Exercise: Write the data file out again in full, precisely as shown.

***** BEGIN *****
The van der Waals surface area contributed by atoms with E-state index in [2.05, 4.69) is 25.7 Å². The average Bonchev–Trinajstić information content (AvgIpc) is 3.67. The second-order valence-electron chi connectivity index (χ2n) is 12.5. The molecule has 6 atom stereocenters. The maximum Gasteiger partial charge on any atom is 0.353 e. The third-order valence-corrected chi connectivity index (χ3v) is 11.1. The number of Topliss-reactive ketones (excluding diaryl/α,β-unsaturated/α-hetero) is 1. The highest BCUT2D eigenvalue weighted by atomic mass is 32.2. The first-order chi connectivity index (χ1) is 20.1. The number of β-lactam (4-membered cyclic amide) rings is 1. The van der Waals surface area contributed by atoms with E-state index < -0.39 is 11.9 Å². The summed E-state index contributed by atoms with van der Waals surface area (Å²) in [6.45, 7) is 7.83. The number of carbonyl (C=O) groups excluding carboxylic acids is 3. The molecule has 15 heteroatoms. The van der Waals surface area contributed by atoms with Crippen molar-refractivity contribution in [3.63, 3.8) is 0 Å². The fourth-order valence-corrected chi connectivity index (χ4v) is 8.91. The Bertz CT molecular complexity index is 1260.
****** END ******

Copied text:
The van der Waals surface area contributed by atoms with E-state index in [2.05, 4.69) is 25.7 Å². The average Bonchev–Trinajstić information content (AvgIpc) is 3.67. The second-order valence-electron chi connectivity index (χ2n) is 12.5. The molecule has 6 atom stereocenters. The maximum Gasteiger partial charge on any atom is 0.353 e. The third-order valence-corrected chi connectivity index (χ3v) is 11.1. The number of Topliss-reactive ketones (excluding diaryl/α,β-unsaturated/α-hetero) is 1. The highest BCUT2D eigenvalue weighted by atomic mass is 32.2. The first-order chi connectivity index (χ1) is 20.1. The number of β-lactam (4-membered cyclic amide) rings is 1. The van der Waals surface area contributed by atoms with E-state index < -0.39 is 11.9 Å². The summed E-state index contributed by atoms with van der Waals surface area (Å²) in [6.45, 7) is 7.83. The number of carbonyl (C=O) groups excluding carboxylic acids is 3. The molecule has 15 heteroatoms. The van der Waals surface area contributed by atoms with Crippen molar-refractivity contribution in [3.63, 3.8) is 0 Å². The fourth-order valence-corrected chi connectivity index (χ4v) is 8.91. The Bertz CT molecular complexity index is 1260.